Located at Culham Science Centre near Oxford, the MRF enables industrial and academic researchers to analyse the effects of irradiation on materials. We offer affordable, convenient access for users from fission, fusion and other research programmes – bridging the gap between university and nuclear licensed site laboratories.The materials inside reactors face a unique combination of high temperatures and fast-moving neutrons produced by nuclear reactions. Developing materials that can survive for long periods in these conditions is therefore a high priority for the nuclear industry. Data from the MRF is used in three main ways:Making existing nuclear power stations safer and helping to extend their operational life;Informing the design of future generations of UK fission reactors;Developing prototype fusion power plants, in particular the European DEMO reactor.We have a range of capabilities for processing and analysing radioactive samples. We have microscopy and mechanical and thermo-physical testing equipment, with more coming online soon. We can take samples up to TeraBecquerel levels and cut these down in hot cells to much smaller specimens. These can then be used for analysis and tests either here on site in shielded enclosures or in university laboratories. There is also an experimental area for tritium, beryllium and other hazardous materials. Find out more about using the MRF and how to apply for access.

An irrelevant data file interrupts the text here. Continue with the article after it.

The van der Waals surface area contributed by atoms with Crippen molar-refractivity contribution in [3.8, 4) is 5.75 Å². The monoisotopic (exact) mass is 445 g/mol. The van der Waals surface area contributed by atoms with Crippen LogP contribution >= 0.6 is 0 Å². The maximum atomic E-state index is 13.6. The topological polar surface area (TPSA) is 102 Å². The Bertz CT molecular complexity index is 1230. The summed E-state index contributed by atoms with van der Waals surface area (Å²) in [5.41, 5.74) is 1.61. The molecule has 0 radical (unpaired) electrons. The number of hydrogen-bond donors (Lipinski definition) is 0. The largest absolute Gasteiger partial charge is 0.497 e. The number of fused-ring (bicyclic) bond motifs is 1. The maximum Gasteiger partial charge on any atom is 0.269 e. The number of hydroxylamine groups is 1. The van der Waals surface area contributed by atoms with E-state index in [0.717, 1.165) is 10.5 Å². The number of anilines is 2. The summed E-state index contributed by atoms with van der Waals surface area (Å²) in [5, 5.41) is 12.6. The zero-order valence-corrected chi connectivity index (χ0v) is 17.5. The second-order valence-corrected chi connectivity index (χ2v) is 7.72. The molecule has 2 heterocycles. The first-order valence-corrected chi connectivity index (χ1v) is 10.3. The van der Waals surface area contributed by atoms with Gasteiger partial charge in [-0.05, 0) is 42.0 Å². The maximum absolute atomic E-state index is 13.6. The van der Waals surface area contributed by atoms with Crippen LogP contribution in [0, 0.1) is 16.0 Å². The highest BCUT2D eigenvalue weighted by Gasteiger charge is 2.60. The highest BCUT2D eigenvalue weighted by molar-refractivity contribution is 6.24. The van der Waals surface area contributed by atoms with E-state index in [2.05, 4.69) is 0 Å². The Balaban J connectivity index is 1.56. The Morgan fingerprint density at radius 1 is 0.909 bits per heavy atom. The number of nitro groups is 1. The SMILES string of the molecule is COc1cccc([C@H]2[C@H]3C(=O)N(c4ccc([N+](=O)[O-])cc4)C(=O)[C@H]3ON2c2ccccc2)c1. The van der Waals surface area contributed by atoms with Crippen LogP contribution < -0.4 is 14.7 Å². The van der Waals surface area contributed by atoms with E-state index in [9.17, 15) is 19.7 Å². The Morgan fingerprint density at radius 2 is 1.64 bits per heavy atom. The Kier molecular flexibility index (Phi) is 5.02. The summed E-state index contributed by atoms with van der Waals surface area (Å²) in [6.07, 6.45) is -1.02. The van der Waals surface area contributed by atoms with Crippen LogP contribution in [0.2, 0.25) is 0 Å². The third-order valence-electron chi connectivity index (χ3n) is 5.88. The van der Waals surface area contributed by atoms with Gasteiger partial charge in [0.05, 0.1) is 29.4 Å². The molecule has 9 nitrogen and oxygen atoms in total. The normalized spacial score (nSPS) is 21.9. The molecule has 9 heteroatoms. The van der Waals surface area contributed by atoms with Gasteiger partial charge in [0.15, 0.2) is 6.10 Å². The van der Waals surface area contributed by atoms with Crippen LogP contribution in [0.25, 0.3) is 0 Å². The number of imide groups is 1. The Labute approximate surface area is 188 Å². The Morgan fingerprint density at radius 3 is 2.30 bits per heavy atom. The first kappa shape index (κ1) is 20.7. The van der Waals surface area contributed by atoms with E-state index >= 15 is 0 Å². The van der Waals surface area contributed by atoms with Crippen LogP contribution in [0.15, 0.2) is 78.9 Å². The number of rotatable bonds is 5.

The facility was opened in May 2016 by the UK’s Minister for Universities and Science, Jo Johnson. It is part of the UK Government’s National Nuclear User Facility (NNUF) initiative. The MRF has also received investment from the Henry Royce Institute for Advanced Materials, and is an important component of its nuclear materials research theme. The Henry Royce Institute and NNUF both receive their funding from the Engineering and Physical Sciences Research Council.MRF users include the University of Bristol, Imperial College London and the National Nuclear Laboratory.
The MRF Partners